From Indianz.com, here. Education will be among the top discussion topics.
The Senate Committee on Indian Affairs will hold a business meeting and legislative hearing on May 11. Three items are on the agenda for the business meeting. They are:
• S.1163, the Native American Languages Reauthorization Act. The bill extends grants awarded under the Esther Martinez Native American Languages Preservation Act from three years to five years. The committee held a hearing on November 18, 2015.
• S.2304, the Tribal Early Childhood, Education, and Related Services Integration Act. The bill creates a demonstration project so tribes, tribal education institutions and tribal organizations can develop early childhood education programs. The committee held a hearing on April 6.
• S.2739, the Spokane Tribe of Indians of the Spokane Reservation Equitable Compensation Act. The bill compensates the Spokane Tribe of Washington for land lost to the Grand Coulee Dam. The committee hasn’t held a hearing on the bill during the 114th Congress but prior versions have been advanced in the past.
The legislative hearing will focus on two bills. They are:
• S.2417, the Tribal Veterans Health Care Enhancement Act. The bill authorizes the Indian Health Service to cover the cost of veterans’ copays for services rendered at the Veterans Health Administration.
• S.2842, the Johnson-O’Malley Supplemental Indian Education Program Modernization Act. The bill updates the decades-old data that the Bureau of Indian Affairs uses to award grants under the Johnson O’Malley (JOM) program.
The meeting and hearing will take place in Room 628 of the Dirksen Senate Office Building.
From EarthSongs, here. An excerpt:
Alaska Native music and dance traditions are unique expressions of culture and spirituality. Each village has its own unique style of dance and music, reflective of a place in its geographic environment and history. In the 1960s and 70s, the Iñupiaq were among the many Native communities who joined together to stand up against the repression of culture and threat on Native lands by the state.
A resurgence began and led to a cultural renaissance for many Alaska Native tribes, alongside the civil rights movement and the influential 1971 Alaska Native Claims Settlement Act, which created several Native regional economic development corporations. This documentary introduces us to the Iñupiaq people who carry on these traditions of song and dance, while sharing stories of their ancestors.
With graduation around the corner, this is a good time to remind everyone about the flyers TEDNA and NARF created. Two flyers were created to assist students and families in their quest to wear an eagle feather at their graduation ceremony. The first trifold flyer is for students and families and serves to provide guidance on working with School Districts to make the request. The second trifold flyer is an informational flyer for School Districts to inform them about the significance and importance of the eagle feather to graduating students.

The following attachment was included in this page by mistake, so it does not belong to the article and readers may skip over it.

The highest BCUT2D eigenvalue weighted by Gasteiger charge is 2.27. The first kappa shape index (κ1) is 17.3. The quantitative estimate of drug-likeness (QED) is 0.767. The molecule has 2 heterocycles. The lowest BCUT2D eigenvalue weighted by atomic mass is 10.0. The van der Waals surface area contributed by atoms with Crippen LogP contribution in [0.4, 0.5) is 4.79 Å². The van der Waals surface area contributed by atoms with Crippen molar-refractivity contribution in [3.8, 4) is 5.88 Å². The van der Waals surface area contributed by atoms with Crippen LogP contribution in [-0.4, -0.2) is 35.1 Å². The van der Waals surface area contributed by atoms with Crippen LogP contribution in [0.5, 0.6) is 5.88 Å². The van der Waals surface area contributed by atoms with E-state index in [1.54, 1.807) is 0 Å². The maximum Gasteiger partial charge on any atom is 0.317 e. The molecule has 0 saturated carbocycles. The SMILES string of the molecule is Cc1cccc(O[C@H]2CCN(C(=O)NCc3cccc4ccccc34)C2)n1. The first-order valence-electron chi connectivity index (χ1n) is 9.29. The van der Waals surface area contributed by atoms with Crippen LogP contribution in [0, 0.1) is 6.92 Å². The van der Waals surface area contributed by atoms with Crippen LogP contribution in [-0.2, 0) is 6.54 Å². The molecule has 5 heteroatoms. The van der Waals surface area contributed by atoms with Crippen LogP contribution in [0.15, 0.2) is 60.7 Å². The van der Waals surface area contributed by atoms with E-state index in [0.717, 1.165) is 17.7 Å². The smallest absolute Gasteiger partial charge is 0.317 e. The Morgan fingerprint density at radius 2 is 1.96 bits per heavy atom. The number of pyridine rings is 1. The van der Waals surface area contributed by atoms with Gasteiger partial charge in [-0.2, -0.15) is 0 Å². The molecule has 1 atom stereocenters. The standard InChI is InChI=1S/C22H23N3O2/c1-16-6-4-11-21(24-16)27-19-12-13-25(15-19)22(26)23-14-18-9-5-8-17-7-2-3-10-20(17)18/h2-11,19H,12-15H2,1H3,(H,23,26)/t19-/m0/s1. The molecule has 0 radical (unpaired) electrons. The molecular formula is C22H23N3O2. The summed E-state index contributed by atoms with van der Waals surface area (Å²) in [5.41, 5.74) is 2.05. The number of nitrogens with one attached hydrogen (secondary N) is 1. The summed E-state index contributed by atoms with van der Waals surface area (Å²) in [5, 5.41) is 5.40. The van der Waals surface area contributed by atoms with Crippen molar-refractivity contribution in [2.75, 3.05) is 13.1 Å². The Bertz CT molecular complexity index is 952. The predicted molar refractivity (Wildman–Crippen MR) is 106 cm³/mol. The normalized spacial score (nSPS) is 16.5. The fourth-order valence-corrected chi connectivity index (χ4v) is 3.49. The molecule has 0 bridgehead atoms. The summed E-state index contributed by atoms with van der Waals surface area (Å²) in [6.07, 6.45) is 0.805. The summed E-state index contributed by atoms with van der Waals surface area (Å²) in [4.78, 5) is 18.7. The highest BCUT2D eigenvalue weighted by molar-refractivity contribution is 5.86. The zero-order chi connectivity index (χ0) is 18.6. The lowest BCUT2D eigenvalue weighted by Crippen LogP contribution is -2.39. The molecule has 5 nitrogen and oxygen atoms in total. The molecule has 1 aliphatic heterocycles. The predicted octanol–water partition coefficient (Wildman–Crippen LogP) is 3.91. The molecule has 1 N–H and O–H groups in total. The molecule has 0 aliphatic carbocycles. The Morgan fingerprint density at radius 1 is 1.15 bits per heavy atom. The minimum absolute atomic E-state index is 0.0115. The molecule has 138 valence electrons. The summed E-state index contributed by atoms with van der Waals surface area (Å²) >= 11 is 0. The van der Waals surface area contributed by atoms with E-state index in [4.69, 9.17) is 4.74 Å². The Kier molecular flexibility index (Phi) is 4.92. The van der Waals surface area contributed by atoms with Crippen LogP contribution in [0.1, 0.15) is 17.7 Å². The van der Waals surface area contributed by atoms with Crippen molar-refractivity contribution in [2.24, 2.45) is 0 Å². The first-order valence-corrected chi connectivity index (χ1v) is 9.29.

An excerpt from the first flyer:
Every year, Native high school students across the country seek to express their individual and tribal religious beliefs and celebrate their personal academic achievements by wearing an eagle feather at their graduation ceremonies. While most public school districts permit Native students to wear eagle feathers at graduation, some school districts do not allow it. This guide provides information for students and families on steps they can take to ensure that the graduate can wear an eagle feather during the commencement ceremony. It is based on approaches we have found most successful in addressing this issue.
The National Native American Law Students Association has announced its writing competition results. Congrats to Katie Jones, who won First Prize. First Prize is: $1,000, sponsored by Sonosky, Chambers & Publication in the Columbia Journal of Race and Law. Katie, who attends Yale Law School, won for her piece Bringing Tribal Self-Determination and Self Governance to Public Schools in Indian Country.
An excerpt from one:
Military veteran Stan Snow captivated the audience with his storytelling ability, sharing the name of the bomb squadron he was a part of in 1954: The Devil’s Own Grim Reapers.
The name might be offensive, Snow said, but when the B-52s shielded Americans from their enemies, people would be happy.
Snow decried political correctness, and praised the warrior spirit, and in the end, he pleaded.
“Please, please, don’t take it away from them,” Snow said.
There was clearly an age gap in the opinions of the roughly 60 audience members in attendance. The younger ones, save for a little girl who spoke first, fell strongly in the camp of tossing the mascot — or, at the very least, reaching out to tribes to make Eaton’s depiction more accurate and authentic and less of a caricature.
The older audience members leaned more toward tradition, keeping a logo that has been a part of Eaton since 1966.